A feature that allows Instagram users to select and purchase items directly through the app is finally available in Israel, just at the social media giant celebrates its 10-year anniversary.
After successfully launching "Instagram Shopping" in the U.S. and other parts of the world, the company is moving into sales in Israel.
Up until now, the social media platform promoted its shopping app by tagging products but Israeli users could not check out. Now, Israeli shoppers can complete purchases locally.
Brands now can post information including name and price on their products and open a profile that mirrors a catalogue of their stock regardless of their size and market share.
Payment will still be done outside the app, requiring vendors to connect their products to an external website before the purchase can be completed.
In the U.S., checkout services are already included through Facebook Pay, although on a Beta version only, but the aim of the company is to keep shoppers on their app exclusively.
The seamless process will enable Instagram and its mother company, Facebook, to charge their vendors a commission of up to 5% for each sale starting January 2021, not only maximizing its income but also increasing its presence online.
Michal Raviv, VP of sales at Terminal X, a local, online sales site, called the feature nothing less than revolutionary. However, she said, it is important to understand that "this revolution will not benefit consumers. It will help large platforms such as Google, Facebook and Tik Tok, which want to keep their users on their platforms for as long as possible."
"Anyone that operates a sales site must consider how best to prepare for a time when shopping in Israel will be done on social media platforms just like in America," she said. "The big advertisers, that are also the biggest brands, will grow bigger and the platforms will profit as they grow the number of users and increase their commissions."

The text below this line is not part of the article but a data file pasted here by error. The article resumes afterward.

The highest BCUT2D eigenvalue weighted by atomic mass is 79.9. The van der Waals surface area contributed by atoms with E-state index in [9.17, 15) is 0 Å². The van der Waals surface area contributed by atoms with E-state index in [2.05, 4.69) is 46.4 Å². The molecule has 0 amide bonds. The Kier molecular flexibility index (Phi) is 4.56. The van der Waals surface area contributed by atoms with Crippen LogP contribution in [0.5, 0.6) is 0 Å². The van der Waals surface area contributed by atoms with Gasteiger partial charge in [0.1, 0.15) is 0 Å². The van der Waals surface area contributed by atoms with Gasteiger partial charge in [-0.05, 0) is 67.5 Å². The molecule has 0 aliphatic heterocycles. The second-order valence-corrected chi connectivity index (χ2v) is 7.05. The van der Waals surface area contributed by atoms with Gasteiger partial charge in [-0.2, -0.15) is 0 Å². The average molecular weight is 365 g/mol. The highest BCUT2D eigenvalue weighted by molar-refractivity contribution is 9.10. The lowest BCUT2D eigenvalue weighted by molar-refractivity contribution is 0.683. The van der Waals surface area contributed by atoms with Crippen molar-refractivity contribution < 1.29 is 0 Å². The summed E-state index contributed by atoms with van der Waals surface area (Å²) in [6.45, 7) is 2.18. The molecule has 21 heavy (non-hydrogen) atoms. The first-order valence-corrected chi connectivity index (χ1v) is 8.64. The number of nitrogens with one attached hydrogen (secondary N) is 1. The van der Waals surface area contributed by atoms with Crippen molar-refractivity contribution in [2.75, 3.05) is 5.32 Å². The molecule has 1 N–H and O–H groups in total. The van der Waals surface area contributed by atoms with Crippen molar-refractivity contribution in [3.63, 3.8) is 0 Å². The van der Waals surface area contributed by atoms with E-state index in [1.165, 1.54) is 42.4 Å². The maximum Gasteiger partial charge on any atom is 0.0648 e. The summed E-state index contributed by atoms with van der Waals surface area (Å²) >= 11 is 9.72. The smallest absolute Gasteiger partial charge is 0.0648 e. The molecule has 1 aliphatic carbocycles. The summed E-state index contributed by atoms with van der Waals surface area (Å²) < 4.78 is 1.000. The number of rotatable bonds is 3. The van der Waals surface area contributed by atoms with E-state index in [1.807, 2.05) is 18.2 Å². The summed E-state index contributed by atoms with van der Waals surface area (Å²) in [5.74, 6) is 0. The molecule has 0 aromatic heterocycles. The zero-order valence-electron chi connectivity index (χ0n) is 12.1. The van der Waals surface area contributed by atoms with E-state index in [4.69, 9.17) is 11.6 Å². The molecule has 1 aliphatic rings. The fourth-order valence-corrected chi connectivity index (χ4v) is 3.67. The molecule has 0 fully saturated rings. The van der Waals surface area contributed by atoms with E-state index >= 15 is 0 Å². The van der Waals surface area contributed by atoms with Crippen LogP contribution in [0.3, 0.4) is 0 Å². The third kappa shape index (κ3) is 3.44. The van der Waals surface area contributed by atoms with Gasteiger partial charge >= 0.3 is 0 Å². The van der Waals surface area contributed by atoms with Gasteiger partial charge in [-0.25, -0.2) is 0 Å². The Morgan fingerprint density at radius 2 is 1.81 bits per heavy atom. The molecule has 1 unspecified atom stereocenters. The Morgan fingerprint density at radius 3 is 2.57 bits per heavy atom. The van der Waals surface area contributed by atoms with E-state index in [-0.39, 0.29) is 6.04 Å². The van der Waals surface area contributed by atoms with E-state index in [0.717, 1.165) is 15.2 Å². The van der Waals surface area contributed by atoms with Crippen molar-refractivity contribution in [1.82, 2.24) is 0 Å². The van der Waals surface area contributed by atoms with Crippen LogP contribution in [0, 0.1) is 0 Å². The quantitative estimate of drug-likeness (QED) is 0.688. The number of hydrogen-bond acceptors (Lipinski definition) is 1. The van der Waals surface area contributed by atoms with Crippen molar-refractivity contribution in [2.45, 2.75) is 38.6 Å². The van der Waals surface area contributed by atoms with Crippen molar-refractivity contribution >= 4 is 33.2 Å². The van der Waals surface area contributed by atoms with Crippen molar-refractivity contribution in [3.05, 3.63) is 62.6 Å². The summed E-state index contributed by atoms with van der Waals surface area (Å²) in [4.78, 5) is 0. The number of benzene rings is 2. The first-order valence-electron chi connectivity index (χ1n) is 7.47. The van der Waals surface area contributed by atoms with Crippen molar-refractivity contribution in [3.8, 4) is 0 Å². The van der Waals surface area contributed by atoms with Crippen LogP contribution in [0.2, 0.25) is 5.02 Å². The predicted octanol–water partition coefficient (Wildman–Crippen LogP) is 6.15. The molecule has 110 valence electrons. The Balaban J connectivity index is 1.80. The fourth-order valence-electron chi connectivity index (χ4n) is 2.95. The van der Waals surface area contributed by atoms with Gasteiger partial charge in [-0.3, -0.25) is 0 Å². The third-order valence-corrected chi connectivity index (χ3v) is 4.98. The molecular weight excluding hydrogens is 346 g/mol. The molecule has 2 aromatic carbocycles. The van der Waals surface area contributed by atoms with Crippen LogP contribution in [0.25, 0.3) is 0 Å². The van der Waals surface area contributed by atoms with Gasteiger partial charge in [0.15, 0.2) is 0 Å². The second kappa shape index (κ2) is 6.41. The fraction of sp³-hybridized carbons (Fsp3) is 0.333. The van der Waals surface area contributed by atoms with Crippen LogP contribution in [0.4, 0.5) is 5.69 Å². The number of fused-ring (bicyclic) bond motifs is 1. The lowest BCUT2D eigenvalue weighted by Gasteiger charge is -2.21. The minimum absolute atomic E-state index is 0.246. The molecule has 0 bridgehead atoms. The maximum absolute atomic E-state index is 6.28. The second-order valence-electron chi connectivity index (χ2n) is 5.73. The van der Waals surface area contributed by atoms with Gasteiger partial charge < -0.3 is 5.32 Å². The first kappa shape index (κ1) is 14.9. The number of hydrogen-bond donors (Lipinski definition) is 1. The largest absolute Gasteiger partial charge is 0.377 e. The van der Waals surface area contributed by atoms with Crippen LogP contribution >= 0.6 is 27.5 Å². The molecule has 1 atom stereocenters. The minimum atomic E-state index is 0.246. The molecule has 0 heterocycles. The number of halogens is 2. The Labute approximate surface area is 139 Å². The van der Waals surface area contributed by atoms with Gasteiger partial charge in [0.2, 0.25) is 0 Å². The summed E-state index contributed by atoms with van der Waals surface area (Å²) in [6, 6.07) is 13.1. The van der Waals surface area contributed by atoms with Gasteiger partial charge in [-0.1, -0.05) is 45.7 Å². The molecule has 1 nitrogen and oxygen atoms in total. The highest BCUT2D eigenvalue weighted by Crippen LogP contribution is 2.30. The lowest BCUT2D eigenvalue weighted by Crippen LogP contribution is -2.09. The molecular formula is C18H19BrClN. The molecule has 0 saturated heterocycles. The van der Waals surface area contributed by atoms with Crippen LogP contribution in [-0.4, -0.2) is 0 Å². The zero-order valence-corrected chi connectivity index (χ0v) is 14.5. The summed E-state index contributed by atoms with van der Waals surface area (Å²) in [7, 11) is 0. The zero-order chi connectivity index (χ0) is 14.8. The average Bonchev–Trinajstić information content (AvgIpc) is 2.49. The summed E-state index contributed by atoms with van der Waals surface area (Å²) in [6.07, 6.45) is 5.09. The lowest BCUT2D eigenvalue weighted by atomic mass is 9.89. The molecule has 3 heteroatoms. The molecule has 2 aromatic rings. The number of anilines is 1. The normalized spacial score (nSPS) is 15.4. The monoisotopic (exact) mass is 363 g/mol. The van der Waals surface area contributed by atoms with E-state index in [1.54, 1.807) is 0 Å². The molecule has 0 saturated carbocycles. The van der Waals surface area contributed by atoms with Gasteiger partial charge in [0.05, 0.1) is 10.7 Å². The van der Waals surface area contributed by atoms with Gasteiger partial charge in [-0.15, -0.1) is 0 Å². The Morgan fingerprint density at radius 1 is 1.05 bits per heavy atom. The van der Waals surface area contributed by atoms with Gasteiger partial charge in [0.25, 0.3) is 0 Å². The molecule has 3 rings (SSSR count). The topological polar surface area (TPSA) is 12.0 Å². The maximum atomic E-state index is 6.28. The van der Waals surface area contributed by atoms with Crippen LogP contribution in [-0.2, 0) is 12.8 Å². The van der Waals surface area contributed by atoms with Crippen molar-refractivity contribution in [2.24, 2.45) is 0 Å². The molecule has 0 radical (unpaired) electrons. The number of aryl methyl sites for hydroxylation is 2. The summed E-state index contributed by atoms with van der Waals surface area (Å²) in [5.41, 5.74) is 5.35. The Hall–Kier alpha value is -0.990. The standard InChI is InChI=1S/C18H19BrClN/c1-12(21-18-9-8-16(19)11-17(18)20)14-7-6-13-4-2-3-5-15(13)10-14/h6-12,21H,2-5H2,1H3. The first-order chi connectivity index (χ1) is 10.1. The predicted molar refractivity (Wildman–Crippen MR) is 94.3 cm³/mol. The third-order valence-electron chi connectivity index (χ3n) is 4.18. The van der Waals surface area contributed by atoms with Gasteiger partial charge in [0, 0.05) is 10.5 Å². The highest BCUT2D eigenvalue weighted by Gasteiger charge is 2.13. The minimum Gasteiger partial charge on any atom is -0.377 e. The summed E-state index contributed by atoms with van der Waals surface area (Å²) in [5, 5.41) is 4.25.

Instagram has already announced it would extend its shopping services to IGTV, Instagram Live and stories. The company already enables shopping via Stories.
According to Business Insider, the company is also considering enabling sales via its Reels feature, introduced only last August as Instagram's answer to Tik Tok.
It is unlikely that Israelis will turn to Instagram to buy furniture or appliances, at least initially, so the focus will be on the fashion industry that can find a large market share among the app's users in the country.
The coronavirus pandemic has increased the amount of time users spend on the app and began making the vast majority of their fashion purchases online. It means fashion companies would have to cooperate with the media platform or risk losing business.
Instagram's decision to venture into shopping comes in response to Google, which already has a successful shopping site that also provides price comparisons on their platform. It has also begun asking Youtubers to tag products on their feeds so that a catalogue of products could be built.
The retail giant Walmart is eyeing a partnership with Tik Tok that is in the early stages of launching its own online shopping service.
Hen Ben Yishai, Marketing Manger at Fix, an Israeli underwear brand for young women that is active on social media platforms, said the availability of the new feature in Israel is good news.
"We have been waiting for this for a while," she said. "Most of our marketing is on social media, and particularly on Instagram, where we have a great relationship with our customers. We are half-way there already and see most of our business and promotion conducted on mobile phones."